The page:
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People v. Lagana

New York Supreme Court, Appellate Term, Second Department


September 25, 2006

THE PEOPLE OF THE STATE OF NEW YORK, RESPONDENT,
v.
JOHN R. LAGANA, APPELLANT.

Accepted for Miscellaneous Reports Publication

Published by New York State Law Reporting Bureau pursuant to Judiciary Law § 431.

As corrected through Wednesday, January 3, 2007

{**13 Misc 3d at 111} OPINION OF THE COURT

Memorandum

Judgments of conviction affirmed.

Defendant was charged in two separate accusatory instruments of violating former section 246-12 (B) (1) (now section 246-10 [B] [1]) of the Code of the Town of East Hampton in that he operated a water scooter on May 28, 2000 inside Hog Creek, and on August 19, 2001 within the boundaries of Three Mile Harbor, in the Town of East Hampton.

On this appeal, defendant contends that the court, after granting reargument, erred in denying his motion to dismiss the informations as the rights and powers held by the Trustees of the Freeholders and Commonalty of the Town of East Hampton under the Dongan Patent precluded the Town Board from enacting former section 246-12 (B) (1) and that the People failed to meet their burden of proof at trial.

The Dongan Patent (1686) ceded to the Trustees of the Freeholders and Commonalty of the Town of East Hampton title and sovereignty over certain lands and water, including Hog Creek and Three Mile Harbor. Pursuant to said patent, the Trustees, as a body politic, were given the authority to do all things which would inure to the benefit of the inhabitants of the Town and best employ the waters for the public good. To that end, the Trustees were invested with the power to perform such acts and make such orders, not repugnant to the laws of England, as they might see fit (see People ex rel. Howell v Jessup,{**13 Misc 3d at 112} 160 NY 249, 261-262 [1899]). The patent has, since the American Revolution, been held to be valid and enforceable, with the exception that it is now subject to the laws of the State rather than the laws of England (see State of New York v Trustees of Freeholders & Commonalty of Town of Southampton, 99 AD2d 804, 805 [1984]; see also People ex rel. Howell v Jessup, 160 NY 249 [1899], supra). Thus, the Trustees' right to legislate as to the control and management of the property under the patent is, in the absence of a cession by the State, subject to the State's exercise of its police power (see People v Miller, 235 App Div 226, 230, 233-234 [1932], affd 260 NY 585 [1932]). Moreover, the Dongan Patent, being governmental and not private, is subject to the full power of amendment by the Legislature (see People ex rel. Squires v Hand, 158 App Div 510 [1913]). The latest amendment to the powers conferred to the Trustees was passed by the Legislature in 1975 (L 1975, ch 378). Said legislation continued the grant of authority to the Trustees to pass such rules and regulations as affect the management of the property within their jurisdiction. The courts have since upheld the right of the Trustees to manage and regulate the property within their jurisdiction (see People v Levy, NYLJ, Mar. 18, 1992, at 25, col 6 [App Term, 9th & 10th Jud Dists] [failure to obtain a permit to reconstruct and enlarge a dock]; People v Miller, NYLJ, Mar. 14, 1991, at 25, col 6 [App Term, 9th & 10th Jud Dists] [having a vehicle on a beach without a permit]; see also State of New York v Trustees of Freeholders & Commonalty of Town of Southampton, 99 AD2d 804 [1984], supra [limitation of freshwater fishing to town residents]; People v Miller, 235 App Div 226 [1932], affd 260 NY 585 [1932], supra [dredging for the taking of clams from the lands under the water of Mecox Bay]).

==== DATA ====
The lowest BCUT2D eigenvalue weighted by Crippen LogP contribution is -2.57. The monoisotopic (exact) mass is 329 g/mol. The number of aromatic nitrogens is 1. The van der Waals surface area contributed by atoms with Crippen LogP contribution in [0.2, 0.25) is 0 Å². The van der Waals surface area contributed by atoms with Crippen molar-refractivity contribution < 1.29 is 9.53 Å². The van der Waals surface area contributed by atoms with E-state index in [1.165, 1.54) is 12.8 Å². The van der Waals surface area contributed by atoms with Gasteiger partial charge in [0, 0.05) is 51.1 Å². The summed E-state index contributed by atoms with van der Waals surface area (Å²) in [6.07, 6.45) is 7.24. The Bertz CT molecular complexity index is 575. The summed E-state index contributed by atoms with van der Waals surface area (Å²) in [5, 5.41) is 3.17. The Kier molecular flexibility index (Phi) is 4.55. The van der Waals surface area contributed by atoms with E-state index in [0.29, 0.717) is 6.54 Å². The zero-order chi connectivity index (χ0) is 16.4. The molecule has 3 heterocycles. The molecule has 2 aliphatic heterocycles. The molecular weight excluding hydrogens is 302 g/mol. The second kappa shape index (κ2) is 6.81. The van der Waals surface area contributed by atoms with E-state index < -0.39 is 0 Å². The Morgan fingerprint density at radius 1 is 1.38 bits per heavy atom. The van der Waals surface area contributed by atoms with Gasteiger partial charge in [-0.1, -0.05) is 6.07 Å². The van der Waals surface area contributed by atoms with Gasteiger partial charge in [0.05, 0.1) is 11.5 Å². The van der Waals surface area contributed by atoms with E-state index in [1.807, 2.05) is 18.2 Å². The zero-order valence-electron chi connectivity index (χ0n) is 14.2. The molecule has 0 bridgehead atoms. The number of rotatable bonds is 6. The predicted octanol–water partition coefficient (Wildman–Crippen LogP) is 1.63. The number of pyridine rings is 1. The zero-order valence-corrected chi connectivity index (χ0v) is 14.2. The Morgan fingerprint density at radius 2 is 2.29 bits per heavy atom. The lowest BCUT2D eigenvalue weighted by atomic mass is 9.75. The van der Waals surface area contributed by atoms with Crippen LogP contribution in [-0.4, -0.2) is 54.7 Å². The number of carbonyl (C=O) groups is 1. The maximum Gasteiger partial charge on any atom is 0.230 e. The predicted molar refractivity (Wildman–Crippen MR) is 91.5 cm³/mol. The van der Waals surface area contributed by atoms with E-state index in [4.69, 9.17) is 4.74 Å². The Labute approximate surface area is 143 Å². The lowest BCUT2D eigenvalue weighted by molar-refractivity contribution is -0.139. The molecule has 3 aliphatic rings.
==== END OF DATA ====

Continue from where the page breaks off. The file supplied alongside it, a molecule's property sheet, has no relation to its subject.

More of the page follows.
Local governments have long been vested with the authority to enact laws relating to the health, safety and well-being of persons or property (see NY Const, art IX, § 2 [c] [ii] [10]). The authority to enact such laws upon the exercise of the local government's police power to advance the health, safety and welfare of persons or property resides in the town board (Town Law § 130) and/or in the trustees of a village (Village Law § 4-412). Since the Trustees of the Freeholders and Commonalty of East Hampton are neither trustees of a town nor of a village, and since there has been no cession by the State to said Trustees of its police power over the land and waterways conferred under the Dongan Patent, other than as set forth in section 130 (18) of the Town Law, said Trustees are without authority to prevent the Town of East Hampton from enacting legislation under its police power to protect the health, safety and welfare of the people and property within the town. Since the Town's enactment of legislation (Code of Town of East Hampton former § 246-12 [B] [1]) prohibiting the operation of water scooters in any harbor or designated bathing beach located within its{**13 Misc 3d at 113} boundaries was a proper exercise of its police powers (see Town Law § 130 [11], [15], [17]; see e.g. People v Wechsler, 79 Misc 2d 103 [App Term, 9th & 10th Jud Dists 1974]), the Town acted within the scope of its authority when it charged defendant with the instant violations of said section.

Viewing the evidence in the light most favorable to the People (People v Contes, 60 NY2d 620 [1983]), we agree with the court below that it was legally sufficient to establish defendant's guilt of operating a water scooter, as defined in former sections 149-1 and 246-1 (now section 246-2) of the Code of the Town of East Hampton, at the times, dates and places charged, in violation of former section 246-12 (B) (1) of said Code. Moreover, upon the exercise of our factual review power, we are satisfied that the verdicts of guilt were not against the weight of the evidence (see CPL 470.15 [5]).

Rudolph, P. J., McCabe and Tanenbaum, JJ., concur.

20060925

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